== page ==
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Father: "I'm the father of five ... but got to raise only three of them."
A new bill proposed last week in the Volunteer State would allow fathers to have veto power over their preborn child's unjust execution.
Senator Pody: "If he can prove that a court says that he is the father, the biological father, then he has rights to what's going on with his son or daughter."
Sponsored by Republican state Sen. Mark Pody and Rep. Jerry Sexton, the proposed bill states, "A person may petition a court to prohibit a woman who is pregnant with the person's unborn child from obtaining an abortion."
Preacher: "Accept responsibility for this new life."
The law would allow the biological father whose child is slated to be killed to file an injunction for a hearing. He'd then have 14 days to prove his paternity in order to save his child's life.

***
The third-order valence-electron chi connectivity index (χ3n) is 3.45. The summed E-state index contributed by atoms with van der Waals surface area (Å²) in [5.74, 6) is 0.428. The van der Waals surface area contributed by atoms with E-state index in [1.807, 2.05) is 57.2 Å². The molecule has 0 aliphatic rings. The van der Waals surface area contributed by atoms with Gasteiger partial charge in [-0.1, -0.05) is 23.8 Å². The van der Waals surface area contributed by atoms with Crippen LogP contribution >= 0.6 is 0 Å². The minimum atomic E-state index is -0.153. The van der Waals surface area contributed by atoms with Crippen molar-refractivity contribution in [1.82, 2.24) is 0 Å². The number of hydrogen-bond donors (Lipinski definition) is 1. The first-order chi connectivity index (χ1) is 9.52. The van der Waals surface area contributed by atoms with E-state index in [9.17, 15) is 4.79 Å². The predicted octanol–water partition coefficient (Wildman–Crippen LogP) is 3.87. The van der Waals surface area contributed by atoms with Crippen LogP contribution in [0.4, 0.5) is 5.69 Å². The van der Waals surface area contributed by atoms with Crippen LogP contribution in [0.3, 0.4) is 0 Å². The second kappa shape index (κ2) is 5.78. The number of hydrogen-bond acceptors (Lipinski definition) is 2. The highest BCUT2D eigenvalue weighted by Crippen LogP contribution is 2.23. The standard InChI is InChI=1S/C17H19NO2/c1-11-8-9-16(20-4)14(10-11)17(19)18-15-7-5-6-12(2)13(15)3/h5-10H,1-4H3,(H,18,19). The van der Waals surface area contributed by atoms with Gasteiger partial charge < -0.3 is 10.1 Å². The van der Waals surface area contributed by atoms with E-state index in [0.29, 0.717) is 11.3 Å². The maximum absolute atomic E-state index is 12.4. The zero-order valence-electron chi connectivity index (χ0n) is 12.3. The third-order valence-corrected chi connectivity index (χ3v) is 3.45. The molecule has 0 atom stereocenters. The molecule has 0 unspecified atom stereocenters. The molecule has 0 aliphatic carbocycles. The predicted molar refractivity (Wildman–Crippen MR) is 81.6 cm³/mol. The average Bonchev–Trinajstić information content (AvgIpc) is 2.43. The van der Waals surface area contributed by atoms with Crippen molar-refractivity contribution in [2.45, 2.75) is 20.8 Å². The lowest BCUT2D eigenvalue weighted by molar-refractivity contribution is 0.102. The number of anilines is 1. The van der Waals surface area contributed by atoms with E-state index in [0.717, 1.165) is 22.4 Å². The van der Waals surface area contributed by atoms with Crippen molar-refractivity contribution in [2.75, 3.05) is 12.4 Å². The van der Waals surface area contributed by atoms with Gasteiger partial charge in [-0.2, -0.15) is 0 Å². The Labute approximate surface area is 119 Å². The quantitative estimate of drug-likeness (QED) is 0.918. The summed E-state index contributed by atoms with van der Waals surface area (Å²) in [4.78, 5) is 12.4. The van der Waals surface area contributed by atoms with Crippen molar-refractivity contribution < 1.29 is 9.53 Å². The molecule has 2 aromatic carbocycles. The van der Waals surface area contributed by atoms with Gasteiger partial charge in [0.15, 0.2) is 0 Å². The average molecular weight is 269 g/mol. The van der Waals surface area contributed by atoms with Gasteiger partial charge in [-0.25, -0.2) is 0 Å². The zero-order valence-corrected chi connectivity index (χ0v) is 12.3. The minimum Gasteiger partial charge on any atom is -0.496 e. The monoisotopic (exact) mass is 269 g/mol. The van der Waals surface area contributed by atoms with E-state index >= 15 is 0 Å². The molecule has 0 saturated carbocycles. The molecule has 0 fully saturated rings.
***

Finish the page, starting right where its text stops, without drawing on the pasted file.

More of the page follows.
Senator Pody believes a father should have the opportunity to raise his child.
Senator Pody: "It took two of them to create this human being, and we believe they should have the opportunity to raise that child."
This could be the first father's rights law in the nation legally recognizing the paternity of an unborn child.
If the judge issues the injunction, the mother would be liable to criminal penalty if she then chooses to have the child killed.
Father: "My son's 8 years old, and he completely changed my life."
Pro-lifers and fathers' rights proponents are delighted with the bill, while advocates of prenatal murder are incensed.
Fathers taking responsibility for their children is a universally admired trait. Hence, an overwhelming majority of Tennesseans support this bill. Nevertheless, not everyone is happy with it.
Abortion advocate: "A real slap in the face to pregnant people and dishonor of their role as pregnant people to have sovereignty over their own body."
The bill has passed the senate and the house. If Republican governor Bill Lee signs it, it's slated to become law on July 1. The Courts then would undoubtedly be left to decide it. Court-watchers anticipate this bill as challenging the foundation of Roe v. Wade.
Abortion advocates fear this Tennessee bill could further raise the collective consciousness of the natural humanity, and thus legal personhood, of the preborn child, possibly signaling the beginning of the end of legalized murder in America.